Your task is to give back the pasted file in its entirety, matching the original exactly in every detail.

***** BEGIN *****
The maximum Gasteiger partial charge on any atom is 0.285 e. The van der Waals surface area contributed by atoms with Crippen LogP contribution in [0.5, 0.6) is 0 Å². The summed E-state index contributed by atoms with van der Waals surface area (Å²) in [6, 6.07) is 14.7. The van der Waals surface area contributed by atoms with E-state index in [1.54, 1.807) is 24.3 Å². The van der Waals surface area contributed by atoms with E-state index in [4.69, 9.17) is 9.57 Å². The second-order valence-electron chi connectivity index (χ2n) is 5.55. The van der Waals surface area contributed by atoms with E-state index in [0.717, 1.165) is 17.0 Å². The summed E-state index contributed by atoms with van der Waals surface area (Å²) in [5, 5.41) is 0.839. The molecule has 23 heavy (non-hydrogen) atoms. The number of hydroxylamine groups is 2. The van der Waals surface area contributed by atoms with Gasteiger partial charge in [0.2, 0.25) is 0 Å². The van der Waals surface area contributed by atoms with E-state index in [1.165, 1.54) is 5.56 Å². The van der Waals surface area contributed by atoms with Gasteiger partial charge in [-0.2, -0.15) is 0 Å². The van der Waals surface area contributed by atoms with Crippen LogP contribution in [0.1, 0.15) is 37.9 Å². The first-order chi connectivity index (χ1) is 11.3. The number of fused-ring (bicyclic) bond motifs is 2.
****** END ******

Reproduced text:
The maximum Gasteiger partial charge on any atom is 0.285 e. The van der Waals surface area contributed by atoms with Crippen LogP contribution in [0.5, 0.6) is 0 Å². The summed E-state index contributed by atoms with van der Waals surface area (Å²) in [6, 6.07) is 14.7. The van der Waals surface area contributed by atoms with E-state index in [1.54, 1.807) is 24.3 Å². The van der Waals surface area contributed by atoms with E-state index in [4.69, 9.17) is 9.57 Å². The second-order valence-electron chi connectivity index (χ2n) is 5.55. The van der Waals surface area contributed by atoms with E-state index in [0.717, 1.165) is 17.0 Å². The summed E-state index contributed by atoms with van der Waals surface area (Å²) in [5, 5.41) is 0.839. The molecule has 23 heavy (non-hydrogen) atoms. The number of hydroxylamine groups is 2. The van der Waals surface area contributed by atoms with Gasteiger partial charge in [0.2, 0.25) is 0 Å². The van der Waals surface area contributed by atoms with E-state index in [1.165, 1.54) is 5.56 Å². The van der Waals surface area contributed by atoms with Gasteiger partial charge in [-0.2, -0.15) is 0 Å². The van der Waals surface area contributed by atoms with Crippen LogP contribution in [0.1, 0.15) is 37.9 Å². The first-order chi connectivity index (χ1) is 11.3. The number of fused-ring (bicyclic) bond motifs is 2.